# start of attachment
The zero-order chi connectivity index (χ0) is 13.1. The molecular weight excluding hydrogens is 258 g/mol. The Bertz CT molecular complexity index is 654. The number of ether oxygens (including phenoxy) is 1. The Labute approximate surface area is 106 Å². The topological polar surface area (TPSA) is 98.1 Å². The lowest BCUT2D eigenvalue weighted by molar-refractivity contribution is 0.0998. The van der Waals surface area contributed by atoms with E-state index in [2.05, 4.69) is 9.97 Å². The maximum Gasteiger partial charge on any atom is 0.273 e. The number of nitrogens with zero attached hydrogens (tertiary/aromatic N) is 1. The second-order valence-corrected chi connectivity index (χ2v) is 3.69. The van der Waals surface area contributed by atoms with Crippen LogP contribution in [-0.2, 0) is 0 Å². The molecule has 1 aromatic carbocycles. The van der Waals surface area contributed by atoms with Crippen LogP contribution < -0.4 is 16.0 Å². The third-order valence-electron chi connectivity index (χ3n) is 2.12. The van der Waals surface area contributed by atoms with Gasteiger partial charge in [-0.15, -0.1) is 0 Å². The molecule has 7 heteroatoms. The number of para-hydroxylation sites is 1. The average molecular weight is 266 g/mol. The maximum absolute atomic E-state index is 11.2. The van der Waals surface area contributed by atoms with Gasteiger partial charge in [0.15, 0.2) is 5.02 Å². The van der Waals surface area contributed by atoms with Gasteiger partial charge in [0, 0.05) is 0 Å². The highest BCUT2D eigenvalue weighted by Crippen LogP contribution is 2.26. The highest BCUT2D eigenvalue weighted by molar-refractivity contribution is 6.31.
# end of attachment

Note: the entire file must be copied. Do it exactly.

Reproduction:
The zero-order chi connectivity index (χ0) is 13.1. The molecular weight excluding hydrogens is 258 g/mol. The Bertz CT molecular complexity index is 654. The number of ether oxygens (including phenoxy) is 1. The Labute approximate surface area is 106 Å². The topological polar surface area (TPSA) is 98.1 Å². The lowest BCUT2D eigenvalue weighted by molar-refractivity contribution is 0.0998. The van der Waals surface area contributed by atoms with E-state index in [2.05, 4.69) is 9.97 Å². The maximum Gasteiger partial charge on any atom is 0.273 e. The number of nitrogens with zero attached hydrogens (tertiary/aromatic N) is 1. The second-order valence-corrected chi connectivity index (χ2v) is 3.69. The van der Waals surface area contributed by atoms with Crippen LogP contribution in [-0.2, 0) is 0 Å². The molecule has 1 aromatic carbocycles. The van der Waals surface area contributed by atoms with Crippen LogP contribution < -0.4 is 16.0 Å². The third-order valence-electron chi connectivity index (χ3n) is 2.12. The van der Waals surface area contributed by atoms with Gasteiger partial charge in [-0.15, -0.1) is 0 Å². The molecule has 7 heteroatoms. The number of para-hydroxylation sites is 1. The average molecular weight is 266 g/mol. The maximum absolute atomic E-state index is 11.2. The van der Waals surface area contributed by atoms with Gasteiger partial charge in [0.15, 0.2) is 5.02 Å². The van der Waals surface area contributed by atoms with Gasteiger partial charge in [0, 0.05) is 0 Å². The highest BCUT2D eigenvalue weighted by Crippen LogP contribution is 2.26. The highest BCUT2D eigenvalue weighted by molar-refractivity contribution is 6.31.